Biology HSC The Search for Better Health


Viruses Consist of DNA or RNA enclosed in a protective protein coat. Viruses cannot usually be treated but vaccines are available for prevention. Non-cellular pathogens that have both living and non-living characteristics Living genetic material able to replicate and pass on Non-living not composed of cells, can be crystalised Large than prions but still far smaller than bacteria (30-300 nm)

Viruses cannot reproduce on their own, they must replicate inside host cells. Replication of viruses: Attaches to host cell and inject nucleic acid Cell makes copies of virus DNA and produces virus proteins Cell produces the structure of the virus and new viruses assemble Cell bursts are release new viruses

Example: Chickenpox: Caused by Herpes varicella-zoster virus Transmission: Viral particles exhaled by infected person, direct skin-to-skin contact with lesions. The virus moves to spinal ganglia of the nervous system. After incubation period of 14-21 days, small raised spots and itchy blisters develop on scalp, face, trunk and limbs o Specific antibodies are produced by the host, which combat infection and generally gain lifelong immunity. Treatment: calamine lotion, anti-histamines and ointments to reduce itchiness. Infected people should be isolated, and contaminated articles disinfected. A vaccine is available. Bacteria Single celled and prokaryotic (DNA and organelles not in a membrane) Reproduce very quickly through binary fission Larger than viruses and prions, up to 100um large but smaller than protozoans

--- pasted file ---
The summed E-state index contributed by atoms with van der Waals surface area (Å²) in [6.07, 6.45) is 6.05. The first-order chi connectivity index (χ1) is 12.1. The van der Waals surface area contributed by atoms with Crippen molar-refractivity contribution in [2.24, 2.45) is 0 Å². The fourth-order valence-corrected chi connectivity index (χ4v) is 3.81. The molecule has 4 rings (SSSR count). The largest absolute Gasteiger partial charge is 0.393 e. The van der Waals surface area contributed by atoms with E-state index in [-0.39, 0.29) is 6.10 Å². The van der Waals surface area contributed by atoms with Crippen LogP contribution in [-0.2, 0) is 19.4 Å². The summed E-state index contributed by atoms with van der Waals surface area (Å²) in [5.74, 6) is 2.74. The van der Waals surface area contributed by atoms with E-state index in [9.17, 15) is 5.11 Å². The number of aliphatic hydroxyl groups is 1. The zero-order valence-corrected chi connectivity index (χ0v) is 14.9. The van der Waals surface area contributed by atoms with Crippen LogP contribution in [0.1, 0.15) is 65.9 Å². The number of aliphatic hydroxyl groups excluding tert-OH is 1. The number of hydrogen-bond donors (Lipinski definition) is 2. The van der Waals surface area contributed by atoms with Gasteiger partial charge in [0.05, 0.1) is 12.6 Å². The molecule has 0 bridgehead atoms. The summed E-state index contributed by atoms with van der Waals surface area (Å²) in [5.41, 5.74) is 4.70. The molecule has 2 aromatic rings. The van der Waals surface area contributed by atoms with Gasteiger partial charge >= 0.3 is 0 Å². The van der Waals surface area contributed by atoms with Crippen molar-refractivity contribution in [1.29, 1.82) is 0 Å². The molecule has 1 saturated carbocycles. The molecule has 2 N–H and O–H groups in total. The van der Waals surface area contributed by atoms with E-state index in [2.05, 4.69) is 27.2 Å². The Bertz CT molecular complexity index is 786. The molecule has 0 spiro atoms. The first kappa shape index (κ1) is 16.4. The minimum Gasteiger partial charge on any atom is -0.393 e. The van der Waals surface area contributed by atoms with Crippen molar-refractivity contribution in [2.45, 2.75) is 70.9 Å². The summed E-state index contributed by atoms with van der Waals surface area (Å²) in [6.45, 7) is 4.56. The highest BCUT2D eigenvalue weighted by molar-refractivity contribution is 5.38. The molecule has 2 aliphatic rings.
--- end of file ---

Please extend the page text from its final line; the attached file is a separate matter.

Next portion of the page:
Present in the air, soil and water and human body parts such as skin, throat and digestive system. Bacteria produce toxins, often as waste products, which are harmful. Hence why cooking rotting food will not make it safe. Named by their shape: coccus (round), bacillus (rod-shaped), spirochaete (spiral-shaped) Gram staining: Gram-positive bacteria take up the violet stain colour. Gram-negative bacteria fail to take up the stain Difference is caused by chemical differences in wall structure of bacteria. Gram-negative bacteria have an outer layer of lipid compounds, which enable these bacteria to resist drugs such as penicillin. Example: Tetanus Bacteria: Clostridium tetani Deep puncture wound such as from a nail provides the anaerobic conditions that favour bacterial growth Bacteria produce the tetanus toxin, which causes nervous spasms. Contraction of jaw muscles causes lockjaw, and spasms of respiratory muscles may cause death

Biology HSC The Search for Better Health